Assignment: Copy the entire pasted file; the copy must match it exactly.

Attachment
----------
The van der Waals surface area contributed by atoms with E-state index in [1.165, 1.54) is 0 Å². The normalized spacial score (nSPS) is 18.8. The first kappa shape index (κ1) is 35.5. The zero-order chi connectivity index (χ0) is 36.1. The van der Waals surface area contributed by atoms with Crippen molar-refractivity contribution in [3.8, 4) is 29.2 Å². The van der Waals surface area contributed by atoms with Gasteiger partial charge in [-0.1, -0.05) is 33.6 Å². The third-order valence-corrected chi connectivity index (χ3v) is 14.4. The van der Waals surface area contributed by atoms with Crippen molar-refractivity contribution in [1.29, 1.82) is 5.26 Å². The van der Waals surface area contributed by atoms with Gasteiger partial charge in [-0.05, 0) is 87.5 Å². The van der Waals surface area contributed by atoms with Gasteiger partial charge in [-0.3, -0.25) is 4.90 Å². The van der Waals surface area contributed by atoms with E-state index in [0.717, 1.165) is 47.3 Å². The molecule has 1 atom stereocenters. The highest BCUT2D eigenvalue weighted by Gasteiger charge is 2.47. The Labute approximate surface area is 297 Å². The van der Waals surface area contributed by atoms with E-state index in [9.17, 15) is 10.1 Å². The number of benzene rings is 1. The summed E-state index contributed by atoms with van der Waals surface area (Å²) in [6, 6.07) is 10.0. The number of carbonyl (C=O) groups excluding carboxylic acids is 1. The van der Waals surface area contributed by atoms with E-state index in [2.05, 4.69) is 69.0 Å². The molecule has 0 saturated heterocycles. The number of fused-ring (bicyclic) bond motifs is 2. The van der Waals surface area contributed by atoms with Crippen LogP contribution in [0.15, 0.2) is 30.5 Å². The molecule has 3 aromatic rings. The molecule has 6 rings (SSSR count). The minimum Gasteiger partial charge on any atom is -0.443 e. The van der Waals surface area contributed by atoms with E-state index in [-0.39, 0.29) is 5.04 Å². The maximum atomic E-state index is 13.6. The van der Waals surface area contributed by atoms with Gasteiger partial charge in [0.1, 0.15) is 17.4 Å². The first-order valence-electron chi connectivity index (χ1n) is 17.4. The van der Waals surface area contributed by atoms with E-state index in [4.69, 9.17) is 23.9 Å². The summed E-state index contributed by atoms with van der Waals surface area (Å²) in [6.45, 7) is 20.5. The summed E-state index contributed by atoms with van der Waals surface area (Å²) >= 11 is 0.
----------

The van der Waals surface area contributed by atoms with E-state index in [1.165, 1.54) is 0 Å². The normalized spacial score (nSPS) is 18.8. The first kappa shape index (κ1) is 35.5. The zero-order chi connectivity index (χ0) is 36.1. The van der Waals surface area contributed by atoms with Crippen molar-refractivity contribution in [3.8, 4) is 29.2 Å². The van der Waals surface area contributed by atoms with Gasteiger partial charge in [-0.1, -0.05) is 33.6 Å². The third-order valence-corrected chi connectivity index (χ3v) is 14.4. The van der Waals surface area contributed by atoms with Crippen molar-refractivity contribution in [1.29, 1.82) is 5.26 Å². The van der Waals surface area contributed by atoms with Gasteiger partial charge in [-0.05, 0) is 87.5 Å². The van der Waals surface area contributed by atoms with Gasteiger partial charge in [-0.3, -0.25) is 4.90 Å². The van der Waals surface area contributed by atoms with E-state index in [0.717, 1.165) is 47.3 Å². The molecule has 1 atom stereocenters. The highest BCUT2D eigenvalue weighted by Gasteiger charge is 2.47. The Labute approximate surface area is 297 Å². The van der Waals surface area contributed by atoms with E-state index in [9.17, 15) is 10.1 Å². The number of benzene rings is 1. The summed E-state index contributed by atoms with van der Waals surface area (Å²) in [6, 6.07) is 10.0. The number of carbonyl (C=O) groups excluding carboxylic acids is 1. The van der Waals surface area contributed by atoms with E-state index in [2.05, 4.69) is 69.0 Å². The molecule has 0 saturated heterocycles. The number of fused-ring (bicyclic) bond motifs is 2. The van der Waals surface area contributed by atoms with Crippen LogP contribution in [0.15, 0.2) is 30.5 Å². The molecule has 3 aromatic rings. The molecule has 6 rings (SSSR count). The minimum Gasteiger partial charge on any atom is -0.443 e. The van der Waals surface area contributed by atoms with E-state index in [-0.39, 0.29) is 5.04 Å². The maximum atomic E-state index is 13.6. The van der Waals surface area contributed by atoms with Gasteiger partial charge in [0.1, 0.15) is 17.4 Å². The first-order valence-electron chi connectivity index (χ1n) is 17.4. The van der Waals surface area contributed by atoms with E-state index in [4.69, 9.17) is 23.9 Å². The summed E-state index contributed by atoms with van der Waals surface area (Å²) in [6.45, 7) is 20.5. The summed E-state index contributed by atoms with van der Waals surface area (Å²) >= 11 is 0.